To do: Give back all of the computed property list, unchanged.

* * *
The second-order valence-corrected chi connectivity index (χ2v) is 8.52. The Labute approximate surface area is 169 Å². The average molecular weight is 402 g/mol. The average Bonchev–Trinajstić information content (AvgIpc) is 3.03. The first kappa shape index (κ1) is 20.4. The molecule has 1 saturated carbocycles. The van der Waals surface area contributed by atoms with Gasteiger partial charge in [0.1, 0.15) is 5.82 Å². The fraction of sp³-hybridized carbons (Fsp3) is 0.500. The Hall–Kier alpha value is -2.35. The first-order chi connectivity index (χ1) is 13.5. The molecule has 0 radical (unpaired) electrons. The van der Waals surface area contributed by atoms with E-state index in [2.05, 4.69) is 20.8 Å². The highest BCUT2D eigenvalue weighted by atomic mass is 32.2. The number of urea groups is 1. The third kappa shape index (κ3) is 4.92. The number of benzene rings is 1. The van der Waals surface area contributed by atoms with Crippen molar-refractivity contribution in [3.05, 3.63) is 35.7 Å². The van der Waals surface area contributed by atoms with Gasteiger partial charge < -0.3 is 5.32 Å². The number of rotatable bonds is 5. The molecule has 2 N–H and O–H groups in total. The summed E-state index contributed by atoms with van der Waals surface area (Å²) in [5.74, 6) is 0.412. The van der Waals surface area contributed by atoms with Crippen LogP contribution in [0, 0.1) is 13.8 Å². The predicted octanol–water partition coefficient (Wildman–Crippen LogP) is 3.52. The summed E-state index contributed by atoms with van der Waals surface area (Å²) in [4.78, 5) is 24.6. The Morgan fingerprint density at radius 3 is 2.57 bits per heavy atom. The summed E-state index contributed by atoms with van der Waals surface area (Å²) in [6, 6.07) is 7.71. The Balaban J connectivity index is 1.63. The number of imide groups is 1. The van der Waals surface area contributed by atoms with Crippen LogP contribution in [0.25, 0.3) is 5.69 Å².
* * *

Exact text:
The second-order valence-corrected chi connectivity index (χ2v) is 8.52. The Labute approximate surface area is 169 Å². The average molecular weight is 402 g/mol. The average Bonchev–Trinajstić information content (AvgIpc) is 3.03. The first kappa shape index (κ1) is 20.4. The molecule has 1 saturated carbocycles. The van der Waals surface area contributed by atoms with Gasteiger partial charge in [0.1, 0.15) is 5.82 Å². The fraction of sp³-hybridized carbons (Fsp3) is 0.500. The Hall–Kier alpha value is -2.35. The first-order chi connectivity index (χ1) is 13.5. The molecule has 0 radical (unpaired) electrons. The van der Waals surface area contributed by atoms with E-state index in [2.05, 4.69) is 20.8 Å². The highest BCUT2D eigenvalue weighted by atomic mass is 32.2. The number of urea groups is 1. The third kappa shape index (κ3) is 4.92. The number of benzene rings is 1. The van der Waals surface area contributed by atoms with Crippen molar-refractivity contribution in [3.05, 3.63) is 35.7 Å². The van der Waals surface area contributed by atoms with Gasteiger partial charge < -0.3 is 5.32 Å². The number of rotatable bonds is 5. The molecule has 2 N–H and O–H groups in total. The summed E-state index contributed by atoms with van der Waals surface area (Å²) in [5.74, 6) is 0.412. The van der Waals surface area contributed by atoms with Crippen LogP contribution in [0, 0.1) is 13.8 Å². The predicted octanol–water partition coefficient (Wildman–Crippen LogP) is 3.52. The summed E-state index contributed by atoms with van der Waals surface area (Å²) in [4.78, 5) is 24.6. The Morgan fingerprint density at radius 3 is 2.57 bits per heavy atom. The summed E-state index contributed by atoms with van der Waals surface area (Å²) in [6, 6.07) is 7.71. The Balaban J connectivity index is 1.63. The number of imide groups is 1. The van der Waals surface area contributed by atoms with Crippen LogP contribution in [0.25, 0.3) is 5.69 Å².